CAM is simply the process of taking the designs you created using CAD and interfacing with manufacturing machinery, like circuit board printers of laser cutters, to tell the machine how to actually produce the components you've designed. Both CAD and CAM are used everywhere in industry, from designing and manufacturing cars to making custom golf putters. 

NASA engineers are also testing ways to use CAD and CAM to help astronauts on the International Space Station. They can use CAD to design tools here on Earth, then send them up to the station to be printed on the 3D printer up there. So even engineers who aren't strictly computer engineers should be familiar with computers.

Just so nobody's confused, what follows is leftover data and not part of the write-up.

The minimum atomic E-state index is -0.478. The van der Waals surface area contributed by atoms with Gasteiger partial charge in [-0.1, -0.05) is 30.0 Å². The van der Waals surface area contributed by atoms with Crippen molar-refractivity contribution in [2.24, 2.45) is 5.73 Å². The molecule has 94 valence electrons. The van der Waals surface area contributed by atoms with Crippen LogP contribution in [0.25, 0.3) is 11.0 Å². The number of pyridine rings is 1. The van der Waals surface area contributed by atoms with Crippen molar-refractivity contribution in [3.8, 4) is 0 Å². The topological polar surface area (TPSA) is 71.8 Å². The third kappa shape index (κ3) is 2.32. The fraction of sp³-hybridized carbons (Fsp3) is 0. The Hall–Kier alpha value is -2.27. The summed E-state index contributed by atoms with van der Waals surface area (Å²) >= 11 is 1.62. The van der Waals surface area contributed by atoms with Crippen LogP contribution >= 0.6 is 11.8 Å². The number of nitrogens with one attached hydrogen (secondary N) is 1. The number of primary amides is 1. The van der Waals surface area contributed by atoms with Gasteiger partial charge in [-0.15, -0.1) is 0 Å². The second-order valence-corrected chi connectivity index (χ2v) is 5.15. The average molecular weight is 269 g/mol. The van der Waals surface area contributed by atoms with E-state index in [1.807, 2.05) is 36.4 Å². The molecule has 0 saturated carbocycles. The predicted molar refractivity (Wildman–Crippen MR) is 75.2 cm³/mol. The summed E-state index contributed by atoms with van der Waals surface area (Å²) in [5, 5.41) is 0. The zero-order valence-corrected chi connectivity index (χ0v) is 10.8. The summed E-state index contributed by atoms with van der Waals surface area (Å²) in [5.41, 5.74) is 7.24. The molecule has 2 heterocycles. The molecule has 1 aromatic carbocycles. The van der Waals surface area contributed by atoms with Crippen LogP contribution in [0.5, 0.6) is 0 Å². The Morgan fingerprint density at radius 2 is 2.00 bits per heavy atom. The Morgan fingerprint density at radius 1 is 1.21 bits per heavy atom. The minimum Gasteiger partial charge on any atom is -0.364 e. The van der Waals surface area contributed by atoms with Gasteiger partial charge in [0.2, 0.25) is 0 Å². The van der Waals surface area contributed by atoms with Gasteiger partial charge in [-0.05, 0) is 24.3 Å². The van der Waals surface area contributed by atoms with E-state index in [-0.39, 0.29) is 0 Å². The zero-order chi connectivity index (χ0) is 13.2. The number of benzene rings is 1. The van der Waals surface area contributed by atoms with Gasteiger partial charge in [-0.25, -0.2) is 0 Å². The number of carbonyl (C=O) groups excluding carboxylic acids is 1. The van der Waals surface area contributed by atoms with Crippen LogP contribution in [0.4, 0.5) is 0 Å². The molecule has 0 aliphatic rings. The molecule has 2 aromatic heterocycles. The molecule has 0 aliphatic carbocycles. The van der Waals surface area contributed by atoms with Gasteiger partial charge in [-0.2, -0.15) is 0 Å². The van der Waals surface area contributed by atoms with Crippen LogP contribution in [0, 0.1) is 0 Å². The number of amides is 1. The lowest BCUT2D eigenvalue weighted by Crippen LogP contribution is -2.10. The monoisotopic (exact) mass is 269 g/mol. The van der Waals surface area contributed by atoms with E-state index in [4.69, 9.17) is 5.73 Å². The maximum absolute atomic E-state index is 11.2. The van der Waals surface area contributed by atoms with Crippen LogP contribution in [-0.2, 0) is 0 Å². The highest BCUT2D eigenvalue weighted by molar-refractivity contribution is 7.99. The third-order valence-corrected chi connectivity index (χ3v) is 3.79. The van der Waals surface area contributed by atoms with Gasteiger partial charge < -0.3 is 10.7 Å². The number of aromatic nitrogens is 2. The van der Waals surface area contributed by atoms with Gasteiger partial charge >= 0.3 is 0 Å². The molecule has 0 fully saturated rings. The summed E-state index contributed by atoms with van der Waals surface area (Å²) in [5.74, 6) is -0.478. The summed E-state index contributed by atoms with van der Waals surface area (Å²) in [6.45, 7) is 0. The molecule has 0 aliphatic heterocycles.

Programming is also used in a wide range of engineering disciplines, and the most complex and sophisticated machines are often operated, or at least designed, using computers. So, however you choose to apply your engineering skills, computers are a tool you probably can't do without. And with the work being put into computer engineering, computers of the future will be even better. 

In this episode, we looked at computers and computer engineering. We looked at the differences between hardware and software, and how computer aided processes such as CAD and CAM make it easier for engineers to design and manufacture parts needed in machines and products. 

Crash Course Engineering is produced in association with PBS Digital Studios, which also produces ReInventors, a show that introduces you to the scientists and tinkerers on the cutting edge of green technology. Subscribe at the link in the description. 

Crash Course is a Complexly production and this episode was filmed in the Doctor Cheryl C. Kinney Studio with the help of these wonderful people, and our amazing graphics team is Thought Cafe.